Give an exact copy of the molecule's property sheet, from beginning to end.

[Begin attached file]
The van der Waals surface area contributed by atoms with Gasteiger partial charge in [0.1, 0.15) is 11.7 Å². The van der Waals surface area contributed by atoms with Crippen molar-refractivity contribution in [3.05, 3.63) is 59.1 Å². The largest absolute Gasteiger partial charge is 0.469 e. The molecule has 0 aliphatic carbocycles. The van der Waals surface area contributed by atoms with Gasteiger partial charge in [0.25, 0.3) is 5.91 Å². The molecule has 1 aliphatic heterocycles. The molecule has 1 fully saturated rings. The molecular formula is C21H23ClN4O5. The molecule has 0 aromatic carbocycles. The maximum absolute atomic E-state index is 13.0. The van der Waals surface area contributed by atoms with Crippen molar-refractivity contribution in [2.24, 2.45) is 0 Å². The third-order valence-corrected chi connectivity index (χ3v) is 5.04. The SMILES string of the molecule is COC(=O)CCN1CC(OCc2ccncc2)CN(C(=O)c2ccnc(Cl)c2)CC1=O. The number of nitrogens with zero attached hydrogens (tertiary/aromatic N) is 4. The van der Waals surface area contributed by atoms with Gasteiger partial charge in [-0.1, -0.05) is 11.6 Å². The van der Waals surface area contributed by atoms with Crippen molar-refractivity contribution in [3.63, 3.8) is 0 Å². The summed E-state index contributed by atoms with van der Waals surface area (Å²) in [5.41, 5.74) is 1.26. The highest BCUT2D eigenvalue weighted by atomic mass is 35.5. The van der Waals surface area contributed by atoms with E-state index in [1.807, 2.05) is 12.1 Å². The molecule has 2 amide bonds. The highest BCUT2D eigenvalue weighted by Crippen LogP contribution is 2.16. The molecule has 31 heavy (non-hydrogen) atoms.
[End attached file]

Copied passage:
The van der Waals surface area contributed by atoms with Gasteiger partial charge in [0.1, 0.15) is 11.7 Å². The van der Waals surface area contributed by atoms with Crippen molar-refractivity contribution in [3.05, 3.63) is 59.1 Å². The largest absolute Gasteiger partial charge is 0.469 e. The molecule has 0 aliphatic carbocycles. The van der Waals surface area contributed by atoms with Gasteiger partial charge in [0.25, 0.3) is 5.91 Å². The molecule has 1 aliphatic heterocycles. The molecule has 1 fully saturated rings. The molecular formula is C21H23ClN4O5. The molecule has 0 aromatic carbocycles. The maximum absolute atomic E-state index is 13.0. The van der Waals surface area contributed by atoms with Crippen molar-refractivity contribution in [2.24, 2.45) is 0 Å². The third-order valence-corrected chi connectivity index (χ3v) is 5.04. The SMILES string of the molecule is COC(=O)CCN1CC(OCc2ccncc2)CN(C(=O)c2ccnc(Cl)c2)CC1=O. The number of nitrogens with zero attached hydrogens (tertiary/aromatic N) is 4. The van der Waals surface area contributed by atoms with Gasteiger partial charge in [-0.1, -0.05) is 11.6 Å². The van der Waals surface area contributed by atoms with Crippen molar-refractivity contribution in [3.63, 3.8) is 0 Å². The summed E-state index contributed by atoms with van der Waals surface area (Å²) in [5.41, 5.74) is 1.26. The highest BCUT2D eigenvalue weighted by atomic mass is 35.5. The van der Waals surface area contributed by atoms with E-state index in [1.807, 2.05) is 12.1 Å². The molecule has 2 amide bonds. The highest BCUT2D eigenvalue weighted by Crippen LogP contribution is 2.16. The molecule has 31 heavy (non-hydrogen) atoms.